When I looked at my calendar last week I noticed something unusual. There was nothing, literally zero little colored blocks, on the Saturday column. It was glorious discovery and I embraced it fully.

I slept until I naturally woke up (which unfortunately isn’t very late for me anymore), spent the morning drinking coffee and reading some books, put my feet up for a little college football in the afternoon, and went out for dinner with the family that evening. It was a beautiful, restful, re-energizing sabbath.

The Importance of Rest

We are told to rest. Taking a day away from work each week started in Genesis 2 when the Creator of the Universe modeled it for us. Not only is rest a gift from God, it’s also a regular reminder that the world doesn’t rise and fall our ability to get things done. We are needy people who require rest and find our strength in our dependence on Jesus.

While this gift of rest is something our American culture inherently struggles with (only enhanced by technology’s ability to keep us virtually connected to our work at all times), there seems to be an emerging counterculture movement that almost celebrates rest as the ultimate pursuit of human existence. This is perplexing to me.

“The LORD God took the man and put him in the Garden of Eden to work it and take care of it.”

Genesis 2:15

While work is broken by sin, while manic productivity has become an idol of our capitalistic culture, while we can wrongly place our identity in our career, work itself is not the enemy of our souls. In fact, we were created to work! Not to earn our name and God’s favor (that work was finished by Jesus), but to honor God and serve our neighbors with the work of our hands.

Idol Worshippers 

Pick something in this life and you and I can make an idol of it. Even the good things. Perhaps especially the good things! But while we’ve all seen countless examples of the workaholic dad that misses all his kid’s basketball games or the stressed out entrepreneur that loses her family in pursuit of her startup dream, the truth is we can make an idol out of our families and our leisure time too!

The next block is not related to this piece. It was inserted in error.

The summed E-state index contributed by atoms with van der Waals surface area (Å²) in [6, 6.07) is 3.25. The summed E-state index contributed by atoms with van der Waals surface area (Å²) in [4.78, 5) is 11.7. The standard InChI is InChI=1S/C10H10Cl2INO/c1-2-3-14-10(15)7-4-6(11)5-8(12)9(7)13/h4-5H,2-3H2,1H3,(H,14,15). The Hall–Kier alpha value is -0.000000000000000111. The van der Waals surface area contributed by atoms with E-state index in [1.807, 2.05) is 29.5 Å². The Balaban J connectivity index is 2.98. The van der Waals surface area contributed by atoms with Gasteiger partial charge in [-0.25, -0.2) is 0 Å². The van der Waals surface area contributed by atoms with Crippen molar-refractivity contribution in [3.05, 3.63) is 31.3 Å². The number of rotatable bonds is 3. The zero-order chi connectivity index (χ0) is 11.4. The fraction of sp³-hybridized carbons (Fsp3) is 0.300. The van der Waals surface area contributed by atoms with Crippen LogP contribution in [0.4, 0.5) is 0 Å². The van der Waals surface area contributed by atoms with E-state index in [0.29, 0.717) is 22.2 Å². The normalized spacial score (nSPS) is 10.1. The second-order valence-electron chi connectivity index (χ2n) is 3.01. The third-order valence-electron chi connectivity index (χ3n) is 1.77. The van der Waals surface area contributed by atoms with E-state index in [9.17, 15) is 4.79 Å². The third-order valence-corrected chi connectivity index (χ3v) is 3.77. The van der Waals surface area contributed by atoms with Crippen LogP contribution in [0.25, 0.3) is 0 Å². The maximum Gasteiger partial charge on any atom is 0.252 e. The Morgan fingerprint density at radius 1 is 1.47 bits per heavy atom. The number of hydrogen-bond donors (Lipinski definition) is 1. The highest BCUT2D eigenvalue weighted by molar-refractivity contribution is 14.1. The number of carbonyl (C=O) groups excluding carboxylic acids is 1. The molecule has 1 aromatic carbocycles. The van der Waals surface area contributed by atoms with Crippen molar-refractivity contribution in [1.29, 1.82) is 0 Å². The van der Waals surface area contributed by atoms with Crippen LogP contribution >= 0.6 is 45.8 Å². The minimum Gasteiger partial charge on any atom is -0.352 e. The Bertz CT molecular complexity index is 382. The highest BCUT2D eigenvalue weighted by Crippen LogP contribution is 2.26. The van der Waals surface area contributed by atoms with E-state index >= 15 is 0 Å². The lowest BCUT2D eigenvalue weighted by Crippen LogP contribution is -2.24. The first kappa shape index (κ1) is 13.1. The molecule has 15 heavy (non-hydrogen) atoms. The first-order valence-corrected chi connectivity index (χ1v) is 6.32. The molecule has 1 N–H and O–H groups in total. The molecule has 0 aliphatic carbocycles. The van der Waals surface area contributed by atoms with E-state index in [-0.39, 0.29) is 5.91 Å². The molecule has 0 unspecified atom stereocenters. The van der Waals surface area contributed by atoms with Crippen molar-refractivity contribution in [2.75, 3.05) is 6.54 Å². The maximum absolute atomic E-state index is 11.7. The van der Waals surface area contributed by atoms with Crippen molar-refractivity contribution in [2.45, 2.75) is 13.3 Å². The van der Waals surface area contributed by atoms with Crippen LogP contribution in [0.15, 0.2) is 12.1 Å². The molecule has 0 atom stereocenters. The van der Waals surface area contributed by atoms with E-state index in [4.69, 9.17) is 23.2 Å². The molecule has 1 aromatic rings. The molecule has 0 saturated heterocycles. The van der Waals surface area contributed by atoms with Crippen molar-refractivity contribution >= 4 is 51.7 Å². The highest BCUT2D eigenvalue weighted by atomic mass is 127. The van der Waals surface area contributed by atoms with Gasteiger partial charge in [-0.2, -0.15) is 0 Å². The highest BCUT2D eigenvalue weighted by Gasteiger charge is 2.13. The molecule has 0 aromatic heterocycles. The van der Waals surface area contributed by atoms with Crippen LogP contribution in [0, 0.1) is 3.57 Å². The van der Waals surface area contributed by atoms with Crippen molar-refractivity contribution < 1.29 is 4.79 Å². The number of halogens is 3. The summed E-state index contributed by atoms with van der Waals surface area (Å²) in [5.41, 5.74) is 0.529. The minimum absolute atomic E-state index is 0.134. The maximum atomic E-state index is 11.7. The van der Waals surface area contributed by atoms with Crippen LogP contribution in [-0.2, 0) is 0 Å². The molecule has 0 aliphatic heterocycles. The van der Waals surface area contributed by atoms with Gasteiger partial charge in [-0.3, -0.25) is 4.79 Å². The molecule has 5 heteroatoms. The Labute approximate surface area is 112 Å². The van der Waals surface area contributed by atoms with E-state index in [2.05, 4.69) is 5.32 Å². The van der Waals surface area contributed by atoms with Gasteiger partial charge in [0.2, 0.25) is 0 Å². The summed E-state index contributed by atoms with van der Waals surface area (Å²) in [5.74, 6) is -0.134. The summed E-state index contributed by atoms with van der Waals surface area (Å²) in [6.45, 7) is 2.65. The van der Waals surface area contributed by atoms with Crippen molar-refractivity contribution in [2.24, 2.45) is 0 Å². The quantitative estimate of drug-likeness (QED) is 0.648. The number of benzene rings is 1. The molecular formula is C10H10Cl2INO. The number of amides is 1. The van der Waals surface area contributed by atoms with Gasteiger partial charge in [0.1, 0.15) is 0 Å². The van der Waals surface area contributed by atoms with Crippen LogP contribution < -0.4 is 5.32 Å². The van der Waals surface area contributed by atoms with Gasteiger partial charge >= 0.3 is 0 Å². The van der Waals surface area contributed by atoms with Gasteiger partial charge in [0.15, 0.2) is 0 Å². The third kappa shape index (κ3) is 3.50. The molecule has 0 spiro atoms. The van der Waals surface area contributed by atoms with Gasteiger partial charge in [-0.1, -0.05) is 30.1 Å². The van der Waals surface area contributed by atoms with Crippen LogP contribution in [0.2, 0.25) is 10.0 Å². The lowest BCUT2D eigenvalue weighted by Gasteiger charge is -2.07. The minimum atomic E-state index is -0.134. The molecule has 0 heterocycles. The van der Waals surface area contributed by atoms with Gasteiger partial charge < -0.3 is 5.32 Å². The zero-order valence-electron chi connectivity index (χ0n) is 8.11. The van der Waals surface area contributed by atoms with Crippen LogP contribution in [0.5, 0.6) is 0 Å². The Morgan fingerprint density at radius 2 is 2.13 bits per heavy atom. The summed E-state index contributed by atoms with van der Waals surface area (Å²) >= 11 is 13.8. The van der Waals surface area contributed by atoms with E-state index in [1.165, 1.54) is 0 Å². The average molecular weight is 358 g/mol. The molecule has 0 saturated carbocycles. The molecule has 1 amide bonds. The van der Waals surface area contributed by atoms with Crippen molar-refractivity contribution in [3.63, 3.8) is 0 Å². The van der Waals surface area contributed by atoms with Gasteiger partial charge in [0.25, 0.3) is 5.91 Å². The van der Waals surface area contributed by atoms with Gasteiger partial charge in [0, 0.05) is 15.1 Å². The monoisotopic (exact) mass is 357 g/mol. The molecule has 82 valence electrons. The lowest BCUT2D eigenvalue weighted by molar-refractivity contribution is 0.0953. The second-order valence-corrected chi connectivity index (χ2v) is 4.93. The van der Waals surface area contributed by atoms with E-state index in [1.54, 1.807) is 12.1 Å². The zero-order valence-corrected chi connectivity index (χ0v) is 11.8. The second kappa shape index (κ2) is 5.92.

In Mark 2:27, Jesus reminds us that “The Sabbath was made for man, not man for the Sabbath.” We weren’t made for rest, rest is a gift from God. We were made to dream, create, cultivate, to make culture and add value to the world around us in big a small ways. We were created to “work and take care of” God’s creation as His vice-regents and image-bearers. That mandate is meant to be lived out in the board room and the family room.

So here’s my encouragement to all of us today: Be aware of your sinful ability to turn work into a self-salvation project, but don’t make work the enemy.

Who Are You? 

Have you succumbed to our Western culture’s margin-less worship of work? Is it where you find you find your identity and seek to make a name for yourself? Do you struggle to turn off your work and focus on your family, friends, and mental health? Then repent and embrace rest as the gift of God that it is. The world can get along fine without each of us for a few hours each week, and that’s good to remember.


Have you made work into the enemy? Stop it! You were created to work! Whether you’re closing a multimillion dollar deal, performing brain surgery, folding laundry, or assembling a piece of IKEA furniture for your wife, serving others and adding value to the world around you (in both exceptional and simple ways) is part of the human vocation.

Rest is a gift, but you were made to work.